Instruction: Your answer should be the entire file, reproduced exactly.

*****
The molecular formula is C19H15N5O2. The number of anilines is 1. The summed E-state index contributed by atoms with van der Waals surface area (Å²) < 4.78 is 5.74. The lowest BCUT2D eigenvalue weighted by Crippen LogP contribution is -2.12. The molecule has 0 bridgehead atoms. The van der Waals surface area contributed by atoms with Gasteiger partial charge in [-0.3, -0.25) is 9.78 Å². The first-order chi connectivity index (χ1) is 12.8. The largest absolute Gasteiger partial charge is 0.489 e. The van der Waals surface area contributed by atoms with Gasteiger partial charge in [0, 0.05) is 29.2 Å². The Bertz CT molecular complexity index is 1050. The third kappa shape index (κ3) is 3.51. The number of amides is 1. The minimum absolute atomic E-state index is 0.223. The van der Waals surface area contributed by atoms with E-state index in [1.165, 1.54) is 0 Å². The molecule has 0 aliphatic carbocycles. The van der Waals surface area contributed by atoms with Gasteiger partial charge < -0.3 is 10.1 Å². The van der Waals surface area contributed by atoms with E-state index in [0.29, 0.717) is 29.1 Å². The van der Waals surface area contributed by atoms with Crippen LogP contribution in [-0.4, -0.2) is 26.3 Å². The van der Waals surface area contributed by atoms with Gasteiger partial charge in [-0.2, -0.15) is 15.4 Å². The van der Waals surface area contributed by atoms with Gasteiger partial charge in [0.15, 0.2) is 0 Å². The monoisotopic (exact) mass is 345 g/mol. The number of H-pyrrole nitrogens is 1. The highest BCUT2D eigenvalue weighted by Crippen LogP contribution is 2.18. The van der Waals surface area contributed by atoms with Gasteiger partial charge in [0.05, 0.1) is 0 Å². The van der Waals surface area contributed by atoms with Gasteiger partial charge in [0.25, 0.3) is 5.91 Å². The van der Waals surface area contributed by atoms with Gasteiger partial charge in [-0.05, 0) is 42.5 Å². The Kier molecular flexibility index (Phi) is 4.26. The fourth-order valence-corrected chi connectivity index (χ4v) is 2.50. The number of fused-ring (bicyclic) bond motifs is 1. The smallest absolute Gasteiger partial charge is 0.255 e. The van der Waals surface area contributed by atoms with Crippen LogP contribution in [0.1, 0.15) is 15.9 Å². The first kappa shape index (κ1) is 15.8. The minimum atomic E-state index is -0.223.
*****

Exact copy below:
The molecular formula is C19H15N5O2. The number of anilines is 1. The summed E-state index contributed by atoms with van der Waals surface area (Å²) < 4.78 is 5.74. The lowest BCUT2D eigenvalue weighted by Crippen LogP contribution is -2.12. The molecule has 0 bridgehead atoms. The van der Waals surface area contributed by atoms with Gasteiger partial charge in [-0.3, -0.25) is 9.78 Å². The first-order chi connectivity index (χ1) is 12.8. The largest absolute Gasteiger partial charge is 0.489 e. The van der Waals surface area contributed by atoms with Gasteiger partial charge in [0, 0.05) is 29.2 Å². The Bertz CT molecular complexity index is 1050. The third kappa shape index (κ3) is 3.51. The number of amides is 1. The minimum absolute atomic E-state index is 0.223. The van der Waals surface area contributed by atoms with E-state index in [1.165, 1.54) is 0 Å². The molecule has 0 aliphatic carbocycles. The van der Waals surface area contributed by atoms with Gasteiger partial charge < -0.3 is 10.1 Å². The van der Waals surface area contributed by atoms with E-state index in [0.29, 0.717) is 29.1 Å². The van der Waals surface area contributed by atoms with Crippen LogP contribution in [-0.4, -0.2) is 26.3 Å². The van der Waals surface area contributed by atoms with Gasteiger partial charge in [-0.2, -0.15) is 15.4 Å². The van der Waals surface area contributed by atoms with Gasteiger partial charge in [0.15, 0.2) is 0 Å². The monoisotopic (exact) mass is 345 g/mol. The number of H-pyrrole nitrogens is 1. The highest BCUT2D eigenvalue weighted by Crippen LogP contribution is 2.18. The van der Waals surface area contributed by atoms with Gasteiger partial charge in [0.05, 0.1) is 0 Å². The van der Waals surface area contributed by atoms with Gasteiger partial charge in [0.25, 0.3) is 5.91 Å². The van der Waals surface area contributed by atoms with Gasteiger partial charge in [-0.05, 0) is 42.5 Å². The Kier molecular flexibility index (Phi) is 4.26. The fourth-order valence-corrected chi connectivity index (χ4v) is 2.50. The number of fused-ring (bicyclic) bond motifs is 1. The smallest absolute Gasteiger partial charge is 0.255 e. The van der Waals surface area contributed by atoms with Crippen LogP contribution in [0.1, 0.15) is 15.9 Å². The first kappa shape index (κ1) is 15.8. The minimum atomic E-state index is -0.223.